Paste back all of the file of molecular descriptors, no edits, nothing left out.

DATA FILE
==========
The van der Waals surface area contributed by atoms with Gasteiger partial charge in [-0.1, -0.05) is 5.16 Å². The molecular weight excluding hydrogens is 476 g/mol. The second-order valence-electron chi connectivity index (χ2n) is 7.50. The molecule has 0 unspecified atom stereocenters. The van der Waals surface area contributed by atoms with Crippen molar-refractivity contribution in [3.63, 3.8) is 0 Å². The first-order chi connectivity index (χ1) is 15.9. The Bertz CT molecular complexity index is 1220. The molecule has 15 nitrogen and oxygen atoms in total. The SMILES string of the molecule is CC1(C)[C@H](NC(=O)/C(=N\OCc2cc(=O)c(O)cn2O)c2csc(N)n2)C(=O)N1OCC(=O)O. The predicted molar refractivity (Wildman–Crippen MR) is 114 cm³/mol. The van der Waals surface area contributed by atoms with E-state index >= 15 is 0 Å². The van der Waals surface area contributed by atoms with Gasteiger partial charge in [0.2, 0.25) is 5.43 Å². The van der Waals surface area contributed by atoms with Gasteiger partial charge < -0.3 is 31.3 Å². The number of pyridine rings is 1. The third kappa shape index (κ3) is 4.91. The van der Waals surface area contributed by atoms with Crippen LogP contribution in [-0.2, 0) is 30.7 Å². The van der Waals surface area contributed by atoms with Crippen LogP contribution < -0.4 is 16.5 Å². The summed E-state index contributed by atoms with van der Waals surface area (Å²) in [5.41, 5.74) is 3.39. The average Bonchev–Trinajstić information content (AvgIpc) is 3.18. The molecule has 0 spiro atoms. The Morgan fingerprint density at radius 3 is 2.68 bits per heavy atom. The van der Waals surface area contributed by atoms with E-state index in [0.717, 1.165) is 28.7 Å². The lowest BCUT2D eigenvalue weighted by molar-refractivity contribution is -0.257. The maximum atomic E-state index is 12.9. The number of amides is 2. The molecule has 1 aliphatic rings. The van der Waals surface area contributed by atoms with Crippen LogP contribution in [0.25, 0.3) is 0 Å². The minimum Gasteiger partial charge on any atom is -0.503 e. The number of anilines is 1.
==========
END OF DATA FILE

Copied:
The van der Waals surface area contributed by atoms with Gasteiger partial charge in [-0.1, -0.05) is 5.16 Å². The molecular weight excluding hydrogens is 476 g/mol. The second-order valence-electron chi connectivity index (χ2n) is 7.50. The molecule has 0 unspecified atom stereocenters. The van der Waals surface area contributed by atoms with Crippen molar-refractivity contribution in [3.63, 3.8) is 0 Å². The first-order chi connectivity index (χ1) is 15.9. The Bertz CT molecular complexity index is 1220. The molecule has 15 nitrogen and oxygen atoms in total. The SMILES string of the molecule is CC1(C)[C@H](NC(=O)/C(=N\OCc2cc(=O)c(O)cn2O)c2csc(N)n2)C(=O)N1OCC(=O)O. The predicted molar refractivity (Wildman–Crippen MR) is 114 cm³/mol. The van der Waals surface area contributed by atoms with E-state index >= 15 is 0 Å². The van der Waals surface area contributed by atoms with Gasteiger partial charge in [0.2, 0.25) is 5.43 Å². The van der Waals surface area contributed by atoms with Gasteiger partial charge < -0.3 is 31.3 Å². The number of pyridine rings is 1. The third kappa shape index (κ3) is 4.91. The van der Waals surface area contributed by atoms with Crippen LogP contribution in [-0.2, 0) is 30.7 Å². The van der Waals surface area contributed by atoms with Crippen LogP contribution < -0.4 is 16.5 Å². The summed E-state index contributed by atoms with van der Waals surface area (Å²) in [5.41, 5.74) is 3.39. The average Bonchev–Trinajstić information content (AvgIpc) is 3.18. The molecule has 0 spiro atoms. The Morgan fingerprint density at radius 3 is 2.68 bits per heavy atom. The van der Waals surface area contributed by atoms with E-state index in [0.717, 1.165) is 28.7 Å². The lowest BCUT2D eigenvalue weighted by molar-refractivity contribution is -0.257. The maximum atomic E-state index is 12.9. The number of amides is 2. The molecule has 1 aliphatic rings. The van der Waals surface area contributed by atoms with Crippen LogP contribution in [0.25, 0.3) is 0 Å². The minimum Gasteiger partial charge on any atom is -0.503 e. The number of anilines is 1.